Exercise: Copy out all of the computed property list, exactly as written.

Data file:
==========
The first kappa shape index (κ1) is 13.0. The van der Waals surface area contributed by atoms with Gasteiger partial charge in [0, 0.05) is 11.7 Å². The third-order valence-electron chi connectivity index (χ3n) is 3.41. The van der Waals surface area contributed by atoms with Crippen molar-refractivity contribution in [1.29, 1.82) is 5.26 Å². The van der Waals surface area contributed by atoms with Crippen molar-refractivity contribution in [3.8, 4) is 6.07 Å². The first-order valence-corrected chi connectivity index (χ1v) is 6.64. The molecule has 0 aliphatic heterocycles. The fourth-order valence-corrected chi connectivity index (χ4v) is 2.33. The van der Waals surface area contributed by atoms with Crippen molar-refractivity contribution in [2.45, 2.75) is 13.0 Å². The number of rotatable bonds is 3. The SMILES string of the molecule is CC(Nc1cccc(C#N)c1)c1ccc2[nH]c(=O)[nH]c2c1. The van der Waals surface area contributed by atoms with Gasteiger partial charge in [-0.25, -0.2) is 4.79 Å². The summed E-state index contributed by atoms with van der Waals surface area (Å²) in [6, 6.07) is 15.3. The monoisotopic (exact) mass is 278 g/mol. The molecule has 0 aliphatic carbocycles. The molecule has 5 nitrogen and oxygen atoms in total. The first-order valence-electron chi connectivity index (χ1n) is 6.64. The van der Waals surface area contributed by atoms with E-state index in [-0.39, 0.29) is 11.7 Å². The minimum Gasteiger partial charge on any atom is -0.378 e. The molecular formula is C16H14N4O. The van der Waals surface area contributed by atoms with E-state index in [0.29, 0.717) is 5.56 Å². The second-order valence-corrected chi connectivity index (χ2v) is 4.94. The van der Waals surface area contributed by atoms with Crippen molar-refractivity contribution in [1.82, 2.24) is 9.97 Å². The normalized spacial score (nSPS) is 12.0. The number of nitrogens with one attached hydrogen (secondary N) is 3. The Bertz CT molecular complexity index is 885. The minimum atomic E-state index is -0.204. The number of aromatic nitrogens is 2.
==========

The first kappa shape index (κ1) is 13.0. The van der Waals surface area contributed by atoms with Gasteiger partial charge in [0, 0.05) is 11.7 Å². The third-order valence-electron chi connectivity index (χ3n) is 3.41. The van der Waals surface area contributed by atoms with Crippen molar-refractivity contribution in [1.29, 1.82) is 5.26 Å². The van der Waals surface area contributed by atoms with Crippen molar-refractivity contribution in [3.8, 4) is 6.07 Å². The first-order valence-corrected chi connectivity index (χ1v) is 6.64. The molecule has 0 aliphatic heterocycles. The fourth-order valence-corrected chi connectivity index (χ4v) is 2.33. The van der Waals surface area contributed by atoms with Crippen molar-refractivity contribution in [2.45, 2.75) is 13.0 Å². The number of rotatable bonds is 3. The SMILES string of the molecule is CC(Nc1cccc(C#N)c1)c1ccc2[nH]c(=O)[nH]c2c1. The van der Waals surface area contributed by atoms with Gasteiger partial charge in [-0.25, -0.2) is 4.79 Å². The summed E-state index contributed by atoms with van der Waals surface area (Å²) in [6, 6.07) is 15.3. The monoisotopic (exact) mass is 278 g/mol. The molecule has 0 aliphatic carbocycles. The molecule has 5 nitrogen and oxygen atoms in total. The first-order valence-electron chi connectivity index (χ1n) is 6.64. The van der Waals surface area contributed by atoms with E-state index in [-0.39, 0.29) is 11.7 Å². The minimum Gasteiger partial charge on any atom is -0.378 e. The molecular formula is C16H14N4O. The van der Waals surface area contributed by atoms with E-state index in [0.29, 0.717) is 5.56 Å². The second-order valence-corrected chi connectivity index (χ2v) is 4.94. The van der Waals surface area contributed by atoms with Crippen molar-refractivity contribution in [1.82, 2.24) is 9.97 Å². The normalized spacial score (nSPS) is 12.0. The number of nitrogens with one attached hydrogen (secondary N) is 3. The Bertz CT molecular complexity index is 885. The minimum atomic E-state index is -0.204. The number of aromatic nitrogens is 2.